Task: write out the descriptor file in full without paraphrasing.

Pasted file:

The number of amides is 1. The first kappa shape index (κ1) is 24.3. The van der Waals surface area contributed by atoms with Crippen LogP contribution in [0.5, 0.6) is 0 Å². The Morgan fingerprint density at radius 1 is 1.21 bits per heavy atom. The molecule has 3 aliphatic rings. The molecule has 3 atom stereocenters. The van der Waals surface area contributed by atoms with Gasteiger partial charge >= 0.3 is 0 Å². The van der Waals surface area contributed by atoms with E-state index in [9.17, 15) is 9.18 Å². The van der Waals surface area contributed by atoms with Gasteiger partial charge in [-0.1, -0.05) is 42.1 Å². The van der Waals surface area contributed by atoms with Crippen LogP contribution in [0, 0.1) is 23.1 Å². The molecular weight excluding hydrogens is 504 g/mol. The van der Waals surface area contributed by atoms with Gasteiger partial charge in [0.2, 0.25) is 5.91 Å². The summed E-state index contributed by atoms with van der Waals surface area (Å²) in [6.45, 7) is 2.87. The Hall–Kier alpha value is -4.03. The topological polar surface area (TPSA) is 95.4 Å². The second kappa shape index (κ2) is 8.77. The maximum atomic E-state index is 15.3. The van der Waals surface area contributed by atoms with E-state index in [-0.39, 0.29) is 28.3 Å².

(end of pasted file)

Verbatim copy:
The number of amides is 1. The first kappa shape index (κ1) is 24.3. The van der Waals surface area contributed by atoms with Crippen LogP contribution in [0.5, 0.6) is 0 Å². The Morgan fingerprint density at radius 1 is 1.21 bits per heavy atom. The molecule has 3 aliphatic rings. The molecule has 3 atom stereocenters. The van der Waals surface area contributed by atoms with Gasteiger partial charge >= 0.3 is 0 Å². The van der Waals surface area contributed by atoms with E-state index in [9.17, 15) is 9.18 Å². The van der Waals surface area contributed by atoms with Gasteiger partial charge in [-0.1, -0.05) is 42.1 Å². The van der Waals surface area contributed by atoms with Crippen LogP contribution in [0, 0.1) is 23.1 Å². The molecular weight excluding hydrogens is 504 g/mol. The van der Waals surface area contributed by atoms with Gasteiger partial charge in [0.2, 0.25) is 5.91 Å². The summed E-state index contributed by atoms with van der Waals surface area (Å²) in [6.45, 7) is 2.87. The Hall–Kier alpha value is -4.03. The topological polar surface area (TPSA) is 95.4 Å². The second kappa shape index (κ2) is 8.77. The maximum atomic E-state index is 15.3. The van der Waals surface area contributed by atoms with E-state index in [-0.39, 0.29) is 28.3 Å².